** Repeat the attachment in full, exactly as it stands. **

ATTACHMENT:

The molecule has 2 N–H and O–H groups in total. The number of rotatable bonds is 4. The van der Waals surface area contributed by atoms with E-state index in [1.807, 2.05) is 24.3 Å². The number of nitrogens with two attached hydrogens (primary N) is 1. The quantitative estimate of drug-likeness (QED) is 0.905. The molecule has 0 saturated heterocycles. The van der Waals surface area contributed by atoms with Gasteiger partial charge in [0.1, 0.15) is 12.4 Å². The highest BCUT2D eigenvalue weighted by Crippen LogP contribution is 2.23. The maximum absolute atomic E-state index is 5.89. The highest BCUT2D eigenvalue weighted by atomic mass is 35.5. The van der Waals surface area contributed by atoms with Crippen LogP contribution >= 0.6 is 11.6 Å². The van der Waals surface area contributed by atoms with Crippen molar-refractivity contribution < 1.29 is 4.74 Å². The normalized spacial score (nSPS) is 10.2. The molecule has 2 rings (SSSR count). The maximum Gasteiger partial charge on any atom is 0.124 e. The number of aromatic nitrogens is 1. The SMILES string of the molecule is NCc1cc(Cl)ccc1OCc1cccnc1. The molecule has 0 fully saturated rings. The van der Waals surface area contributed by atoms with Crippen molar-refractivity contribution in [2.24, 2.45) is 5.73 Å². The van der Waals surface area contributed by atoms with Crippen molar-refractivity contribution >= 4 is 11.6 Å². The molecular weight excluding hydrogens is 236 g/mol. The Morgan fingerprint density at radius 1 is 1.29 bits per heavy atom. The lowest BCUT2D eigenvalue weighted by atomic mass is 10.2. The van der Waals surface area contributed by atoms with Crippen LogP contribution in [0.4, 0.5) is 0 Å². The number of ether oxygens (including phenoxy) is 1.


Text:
The molecule has 2 N–H and O–H groups in total. The number of rotatable bonds is 4. The van der Waals surface area contributed by atoms with E-state index in [1.807, 2.05) is 24.3 Å². The number of nitrogens with two attached hydrogens (primary N) is 1. The quantitative estimate of drug-likeness (QED) is 0.905. The molecule has 0 saturated heterocycles. The van der Waals surface area contributed by atoms with Gasteiger partial charge in [0.1, 0.15) is 12.4 Å². The highest BCUT2D eigenvalue weighted by Crippen LogP contribution is 2.23. The maximum absolute atomic E-state index is 5.89. The highest BCUT2D eigenvalue weighted by atomic mass is 35.5. The van der Waals surface area contributed by atoms with Crippen LogP contribution >= 0.6 is 11.6 Å². The van der Waals surface area contributed by atoms with Crippen molar-refractivity contribution < 1.29 is 4.74 Å². The normalized spacial score (nSPS) is 10.2. The molecule has 2 rings (SSSR count). The maximum Gasteiger partial charge on any atom is 0.124 e. The number of aromatic nitrogens is 1. The SMILES string of the molecule is NCc1cc(Cl)ccc1OCc1cccnc1. The molecule has 0 fully saturated rings. The van der Waals surface area contributed by atoms with Crippen molar-refractivity contribution in [2.24, 2.45) is 5.73 Å². The van der Waals surface area contributed by atoms with Crippen molar-refractivity contribution >= 4 is 11.6 Å². The molecular weight excluding hydrogens is 236 g/mol. The Morgan fingerprint density at radius 1 is 1.29 bits per heavy atom. The lowest BCUT2D eigenvalue weighted by atomic mass is 10.2. The van der Waals surface area contributed by atoms with Crippen LogP contribution in [0.4, 0.5) is 0 Å². The number of ether oxygens (including phenoxy) is 1.